Many owners choose not to elect S corp status because of these requirements. LLC members who meet the requirements may wonder if they can convert to an S corp.

    Can an LLC be an S Corp?

    Yes! If an LLC meets the above requirements, it can elect to be taxed as an S corporation. This does not convert the LLC to a corporation; it only changes how the company is taxed. The LLC must first elect to be taxed as a corporation to make the election. It can then make the S corp election as well. Keep in mind, however, that an LLC still must meet the S corp ownership requirements.

    What is the Downside of an S Corp Election?

    Making an S corp election can have some complications. As discussed earlier, an owner may come under scrutiny from the IRS if their claimed salary is too low. We also discussed the restrictive ownership requirements for S corps. There is one more “BIG” issue to be aware of with S corps.

    Built-In Gains Tax

    The built-in gains tax (“BIG tax”) is a special tax that can apply to S corporations, formerly C corporations. The BIG tax is imposed on the sale of assets that were appreciated when the S election was made. The amount of the BIG tax is the difference between the asset’s fair market value on the date of the S election and the asset’s basis. The BIG tax is imposed at the corporate tax rate of 21%. The tax may be avoided if S corp has been in existence for at least five years before the sale of the asset.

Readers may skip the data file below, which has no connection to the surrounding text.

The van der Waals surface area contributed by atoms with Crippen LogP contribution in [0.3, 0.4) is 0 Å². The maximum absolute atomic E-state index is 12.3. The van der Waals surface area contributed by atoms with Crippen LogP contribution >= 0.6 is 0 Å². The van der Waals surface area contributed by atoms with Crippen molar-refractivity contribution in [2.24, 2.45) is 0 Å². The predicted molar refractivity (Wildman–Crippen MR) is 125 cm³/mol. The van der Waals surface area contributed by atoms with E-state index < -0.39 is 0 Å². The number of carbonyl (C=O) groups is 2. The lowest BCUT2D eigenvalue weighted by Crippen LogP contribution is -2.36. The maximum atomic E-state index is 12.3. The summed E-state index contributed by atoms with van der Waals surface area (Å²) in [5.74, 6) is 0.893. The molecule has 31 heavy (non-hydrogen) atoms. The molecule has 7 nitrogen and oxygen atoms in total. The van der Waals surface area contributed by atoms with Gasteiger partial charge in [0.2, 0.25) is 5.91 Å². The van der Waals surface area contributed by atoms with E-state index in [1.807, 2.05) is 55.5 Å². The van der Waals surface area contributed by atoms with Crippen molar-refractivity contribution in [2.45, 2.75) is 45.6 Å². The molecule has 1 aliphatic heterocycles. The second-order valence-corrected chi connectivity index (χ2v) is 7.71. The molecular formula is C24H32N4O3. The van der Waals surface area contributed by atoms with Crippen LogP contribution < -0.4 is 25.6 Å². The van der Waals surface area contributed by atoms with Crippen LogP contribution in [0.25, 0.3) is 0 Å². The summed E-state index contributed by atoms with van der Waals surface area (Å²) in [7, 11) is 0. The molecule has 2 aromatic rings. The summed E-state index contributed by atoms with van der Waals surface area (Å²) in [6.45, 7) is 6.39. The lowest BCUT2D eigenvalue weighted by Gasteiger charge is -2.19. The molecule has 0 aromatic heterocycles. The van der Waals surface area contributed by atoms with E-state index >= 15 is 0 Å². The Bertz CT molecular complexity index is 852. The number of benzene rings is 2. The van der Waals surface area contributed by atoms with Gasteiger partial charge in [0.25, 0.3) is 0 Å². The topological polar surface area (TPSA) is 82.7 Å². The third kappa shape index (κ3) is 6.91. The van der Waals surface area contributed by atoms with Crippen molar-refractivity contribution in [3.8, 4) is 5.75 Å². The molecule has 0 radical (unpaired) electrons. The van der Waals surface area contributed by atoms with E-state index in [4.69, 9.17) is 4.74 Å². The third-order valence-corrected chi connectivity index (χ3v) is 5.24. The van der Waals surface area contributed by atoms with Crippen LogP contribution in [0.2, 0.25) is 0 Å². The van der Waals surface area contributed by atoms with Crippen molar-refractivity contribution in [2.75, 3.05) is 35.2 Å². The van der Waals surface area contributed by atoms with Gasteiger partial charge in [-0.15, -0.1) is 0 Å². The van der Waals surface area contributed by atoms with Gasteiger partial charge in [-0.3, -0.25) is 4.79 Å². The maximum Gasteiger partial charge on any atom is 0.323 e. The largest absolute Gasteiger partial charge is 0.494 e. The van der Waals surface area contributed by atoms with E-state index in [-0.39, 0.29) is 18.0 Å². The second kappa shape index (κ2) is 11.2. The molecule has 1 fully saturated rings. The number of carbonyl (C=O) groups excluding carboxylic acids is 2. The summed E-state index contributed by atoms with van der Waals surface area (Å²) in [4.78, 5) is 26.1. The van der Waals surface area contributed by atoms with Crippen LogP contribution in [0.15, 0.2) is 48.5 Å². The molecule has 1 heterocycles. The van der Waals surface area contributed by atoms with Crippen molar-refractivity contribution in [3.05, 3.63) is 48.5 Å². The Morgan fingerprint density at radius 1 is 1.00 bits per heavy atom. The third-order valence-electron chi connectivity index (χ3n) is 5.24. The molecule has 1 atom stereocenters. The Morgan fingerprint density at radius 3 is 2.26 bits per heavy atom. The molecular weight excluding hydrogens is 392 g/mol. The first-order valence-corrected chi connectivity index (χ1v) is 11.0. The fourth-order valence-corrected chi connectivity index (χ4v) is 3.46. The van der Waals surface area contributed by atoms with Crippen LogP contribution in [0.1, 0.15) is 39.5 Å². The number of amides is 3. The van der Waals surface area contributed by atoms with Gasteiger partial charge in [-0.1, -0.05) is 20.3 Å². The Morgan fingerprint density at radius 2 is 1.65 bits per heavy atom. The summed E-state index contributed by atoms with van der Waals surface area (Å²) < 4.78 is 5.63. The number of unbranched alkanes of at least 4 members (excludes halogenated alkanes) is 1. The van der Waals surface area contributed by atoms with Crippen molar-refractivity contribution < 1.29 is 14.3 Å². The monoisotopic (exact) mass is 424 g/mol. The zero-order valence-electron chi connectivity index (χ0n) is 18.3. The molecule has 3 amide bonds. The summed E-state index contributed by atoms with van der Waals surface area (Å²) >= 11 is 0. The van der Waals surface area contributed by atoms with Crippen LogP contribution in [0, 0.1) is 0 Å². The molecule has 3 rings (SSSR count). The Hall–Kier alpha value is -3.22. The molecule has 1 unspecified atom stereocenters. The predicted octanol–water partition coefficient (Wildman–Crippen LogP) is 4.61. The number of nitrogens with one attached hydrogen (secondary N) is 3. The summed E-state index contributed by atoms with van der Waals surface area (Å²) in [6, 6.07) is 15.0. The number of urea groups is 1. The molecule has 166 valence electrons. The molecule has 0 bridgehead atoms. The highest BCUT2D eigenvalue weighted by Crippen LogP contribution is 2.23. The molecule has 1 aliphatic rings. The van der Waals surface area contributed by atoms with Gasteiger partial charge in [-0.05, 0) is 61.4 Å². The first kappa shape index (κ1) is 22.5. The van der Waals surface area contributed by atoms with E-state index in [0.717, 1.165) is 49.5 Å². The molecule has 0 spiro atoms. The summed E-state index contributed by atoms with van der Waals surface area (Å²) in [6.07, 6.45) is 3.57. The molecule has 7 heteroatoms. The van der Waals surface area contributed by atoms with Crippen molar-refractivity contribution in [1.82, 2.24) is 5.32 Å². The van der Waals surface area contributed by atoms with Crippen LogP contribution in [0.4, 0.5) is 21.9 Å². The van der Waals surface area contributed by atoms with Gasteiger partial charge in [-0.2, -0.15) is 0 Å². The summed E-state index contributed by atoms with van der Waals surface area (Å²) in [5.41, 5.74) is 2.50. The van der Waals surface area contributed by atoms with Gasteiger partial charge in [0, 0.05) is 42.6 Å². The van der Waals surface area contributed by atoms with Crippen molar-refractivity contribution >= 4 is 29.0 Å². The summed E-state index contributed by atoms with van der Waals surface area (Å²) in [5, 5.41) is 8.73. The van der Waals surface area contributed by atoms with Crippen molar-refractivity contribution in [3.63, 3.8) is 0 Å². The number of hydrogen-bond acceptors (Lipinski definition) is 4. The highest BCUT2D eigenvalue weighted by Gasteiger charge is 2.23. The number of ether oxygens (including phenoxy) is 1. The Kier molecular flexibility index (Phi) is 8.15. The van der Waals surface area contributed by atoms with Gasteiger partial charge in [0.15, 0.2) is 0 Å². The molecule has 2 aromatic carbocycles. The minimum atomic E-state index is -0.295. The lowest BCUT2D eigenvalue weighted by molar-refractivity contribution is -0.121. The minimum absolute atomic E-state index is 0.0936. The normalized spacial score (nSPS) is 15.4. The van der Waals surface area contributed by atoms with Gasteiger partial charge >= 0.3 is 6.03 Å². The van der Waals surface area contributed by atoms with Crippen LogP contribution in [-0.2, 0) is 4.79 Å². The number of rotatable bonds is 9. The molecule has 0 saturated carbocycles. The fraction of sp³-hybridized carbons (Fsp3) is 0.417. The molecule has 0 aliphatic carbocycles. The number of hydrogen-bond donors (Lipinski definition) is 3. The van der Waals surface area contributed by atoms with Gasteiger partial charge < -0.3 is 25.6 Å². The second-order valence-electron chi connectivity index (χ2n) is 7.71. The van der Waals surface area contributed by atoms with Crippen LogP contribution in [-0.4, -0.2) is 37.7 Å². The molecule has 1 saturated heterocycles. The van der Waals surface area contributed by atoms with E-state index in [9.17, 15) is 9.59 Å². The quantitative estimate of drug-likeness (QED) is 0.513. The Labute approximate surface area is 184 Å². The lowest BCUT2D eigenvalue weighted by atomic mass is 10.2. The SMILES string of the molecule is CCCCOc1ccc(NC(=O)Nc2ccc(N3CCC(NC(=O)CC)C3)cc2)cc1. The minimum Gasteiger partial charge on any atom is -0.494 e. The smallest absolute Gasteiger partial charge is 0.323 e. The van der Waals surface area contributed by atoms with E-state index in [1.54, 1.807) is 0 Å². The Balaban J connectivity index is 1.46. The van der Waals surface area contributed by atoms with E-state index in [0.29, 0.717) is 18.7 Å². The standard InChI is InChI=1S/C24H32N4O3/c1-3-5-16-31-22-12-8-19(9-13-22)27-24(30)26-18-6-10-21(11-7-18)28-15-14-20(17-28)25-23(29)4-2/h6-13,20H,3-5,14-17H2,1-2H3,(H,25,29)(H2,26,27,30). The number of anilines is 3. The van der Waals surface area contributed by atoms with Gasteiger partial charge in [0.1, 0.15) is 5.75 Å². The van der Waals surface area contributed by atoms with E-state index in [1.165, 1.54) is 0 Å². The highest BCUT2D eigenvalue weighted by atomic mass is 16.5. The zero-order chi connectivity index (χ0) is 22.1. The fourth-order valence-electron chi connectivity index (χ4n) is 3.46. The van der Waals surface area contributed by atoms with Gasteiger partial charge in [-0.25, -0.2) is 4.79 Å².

The BIG tax can be a big issue for some S corp owners. It’s important that businesses understand the potential BIG tax impact before they make an S corp election.

    S Corp vs. LLC: And the Winner Is…

    It depends! Okay, I know that answer sounds like a cop-out, but it’s true. It’s hard to beat the simplicity and ease of an LLC. Where LLCs fall behind S corps, however, are self-employment taxes. An S corp may be a good option if these taxes are a major sticking point. For many businesses, however, the potential issues related to S corps are enough to scare them away.

    As always, please remember this is not legal advice. If you are mulling these options over, please talk to an attorney and a CPA to make an informed decision about which entity is right for you.